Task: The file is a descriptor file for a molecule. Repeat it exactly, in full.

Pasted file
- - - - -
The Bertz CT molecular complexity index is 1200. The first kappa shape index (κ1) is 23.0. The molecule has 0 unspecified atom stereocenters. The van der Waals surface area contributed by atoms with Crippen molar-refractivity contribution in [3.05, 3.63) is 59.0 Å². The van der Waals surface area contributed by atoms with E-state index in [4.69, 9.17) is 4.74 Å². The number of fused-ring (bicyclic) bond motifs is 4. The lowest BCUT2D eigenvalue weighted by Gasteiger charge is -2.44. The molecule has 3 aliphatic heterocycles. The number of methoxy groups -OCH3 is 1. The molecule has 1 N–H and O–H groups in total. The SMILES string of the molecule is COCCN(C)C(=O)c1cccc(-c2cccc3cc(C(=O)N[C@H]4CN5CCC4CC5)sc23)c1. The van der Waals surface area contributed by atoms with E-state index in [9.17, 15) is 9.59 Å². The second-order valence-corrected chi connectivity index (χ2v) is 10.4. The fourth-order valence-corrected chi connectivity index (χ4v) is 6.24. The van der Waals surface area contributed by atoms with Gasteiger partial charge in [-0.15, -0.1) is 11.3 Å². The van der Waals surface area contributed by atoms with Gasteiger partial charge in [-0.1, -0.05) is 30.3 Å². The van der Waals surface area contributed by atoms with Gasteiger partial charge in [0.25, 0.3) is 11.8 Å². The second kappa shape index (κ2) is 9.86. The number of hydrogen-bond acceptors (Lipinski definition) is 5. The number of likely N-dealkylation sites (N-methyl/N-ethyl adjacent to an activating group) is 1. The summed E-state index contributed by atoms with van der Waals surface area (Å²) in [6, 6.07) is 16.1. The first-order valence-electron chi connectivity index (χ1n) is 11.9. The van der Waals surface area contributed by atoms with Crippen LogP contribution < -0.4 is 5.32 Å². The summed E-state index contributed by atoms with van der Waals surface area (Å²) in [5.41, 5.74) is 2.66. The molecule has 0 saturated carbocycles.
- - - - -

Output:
The Bertz CT molecular complexity index is 1200. The first kappa shape index (κ1) is 23.0. The molecule has 0 unspecified atom stereocenters. The van der Waals surface area contributed by atoms with Crippen molar-refractivity contribution in [3.05, 3.63) is 59.0 Å². The van der Waals surface area contributed by atoms with E-state index in [4.69, 9.17) is 4.74 Å². The number of fused-ring (bicyclic) bond motifs is 4. The lowest BCUT2D eigenvalue weighted by Gasteiger charge is -2.44. The molecule has 3 aliphatic heterocycles. The number of methoxy groups -OCH3 is 1. The molecule has 1 N–H and O–H groups in total. The SMILES string of the molecule is COCCN(C)C(=O)c1cccc(-c2cccc3cc(C(=O)N[C@H]4CN5CCC4CC5)sc23)c1. The van der Waals surface area contributed by atoms with E-state index in [9.17, 15) is 9.59 Å². The second-order valence-corrected chi connectivity index (χ2v) is 10.4. The fourth-order valence-corrected chi connectivity index (χ4v) is 6.24. The van der Waals surface area contributed by atoms with Gasteiger partial charge in [-0.15, -0.1) is 11.3 Å². The van der Waals surface area contributed by atoms with Gasteiger partial charge in [-0.1, -0.05) is 30.3 Å². The van der Waals surface area contributed by atoms with Gasteiger partial charge in [0.25, 0.3) is 11.8 Å². The second kappa shape index (κ2) is 9.86. The number of hydrogen-bond acceptors (Lipinski definition) is 5. The number of likely N-dealkylation sites (N-methyl/N-ethyl adjacent to an activating group) is 1. The summed E-state index contributed by atoms with van der Waals surface area (Å²) in [6, 6.07) is 16.1. The first-order valence-electron chi connectivity index (χ1n) is 11.9. The van der Waals surface area contributed by atoms with Crippen LogP contribution < -0.4 is 5.32 Å². The summed E-state index contributed by atoms with van der Waals surface area (Å²) in [5.41, 5.74) is 2.66. The molecule has 0 saturated carbocycles.